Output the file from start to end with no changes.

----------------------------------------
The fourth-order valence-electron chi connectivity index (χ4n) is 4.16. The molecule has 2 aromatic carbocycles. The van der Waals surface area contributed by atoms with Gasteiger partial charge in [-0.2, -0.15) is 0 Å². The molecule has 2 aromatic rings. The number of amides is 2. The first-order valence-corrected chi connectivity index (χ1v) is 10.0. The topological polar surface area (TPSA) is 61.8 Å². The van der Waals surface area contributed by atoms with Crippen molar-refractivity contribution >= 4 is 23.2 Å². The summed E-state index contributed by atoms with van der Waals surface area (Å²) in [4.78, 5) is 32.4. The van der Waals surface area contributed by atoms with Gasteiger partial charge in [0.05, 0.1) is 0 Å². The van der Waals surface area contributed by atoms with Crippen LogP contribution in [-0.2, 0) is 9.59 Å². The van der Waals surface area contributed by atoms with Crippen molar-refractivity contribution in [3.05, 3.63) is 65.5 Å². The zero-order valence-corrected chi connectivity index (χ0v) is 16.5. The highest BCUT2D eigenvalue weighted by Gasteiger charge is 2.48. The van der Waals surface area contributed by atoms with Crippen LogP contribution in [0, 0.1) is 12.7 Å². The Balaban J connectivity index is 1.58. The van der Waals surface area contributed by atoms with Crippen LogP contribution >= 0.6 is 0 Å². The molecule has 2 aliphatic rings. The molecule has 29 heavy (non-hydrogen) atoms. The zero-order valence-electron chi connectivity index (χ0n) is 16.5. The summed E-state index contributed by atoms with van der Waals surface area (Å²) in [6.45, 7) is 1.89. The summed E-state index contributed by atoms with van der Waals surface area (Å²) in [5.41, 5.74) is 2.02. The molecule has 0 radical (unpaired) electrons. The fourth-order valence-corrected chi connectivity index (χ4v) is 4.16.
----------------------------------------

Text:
The fourth-order valence-electron chi connectivity index (χ4n) is 4.16. The molecule has 2 aromatic carbocycles. The van der Waals surface area contributed by atoms with Gasteiger partial charge in [-0.2, -0.15) is 0 Å². The molecule has 2 aromatic rings. The number of amides is 2. The first-order valence-corrected chi connectivity index (χ1v) is 10.0. The topological polar surface area (TPSA) is 61.8 Å². The van der Waals surface area contributed by atoms with Crippen molar-refractivity contribution >= 4 is 23.2 Å². The summed E-state index contributed by atoms with van der Waals surface area (Å²) in [4.78, 5) is 32.4. The van der Waals surface area contributed by atoms with Gasteiger partial charge in [0.05, 0.1) is 0 Å². The van der Waals surface area contributed by atoms with Crippen LogP contribution in [-0.2, 0) is 9.59 Å². The van der Waals surface area contributed by atoms with Crippen molar-refractivity contribution in [3.05, 3.63) is 65.5 Å². The zero-order valence-corrected chi connectivity index (χ0v) is 16.5. The highest BCUT2D eigenvalue weighted by Gasteiger charge is 2.48. The van der Waals surface area contributed by atoms with Crippen LogP contribution in [0, 0.1) is 12.7 Å². The Balaban J connectivity index is 1.58. The van der Waals surface area contributed by atoms with Crippen LogP contribution >= 0.6 is 0 Å². The molecule has 2 aliphatic rings. The molecule has 29 heavy (non-hydrogen) atoms. The zero-order valence-electron chi connectivity index (χ0n) is 16.5. The summed E-state index contributed by atoms with van der Waals surface area (Å²) in [6.45, 7) is 1.89. The summed E-state index contributed by atoms with van der Waals surface area (Å²) in [5.41, 5.74) is 2.02. The molecule has 0 radical (unpaired) electrons. The fourth-order valence-corrected chi connectivity index (χ4v) is 4.16.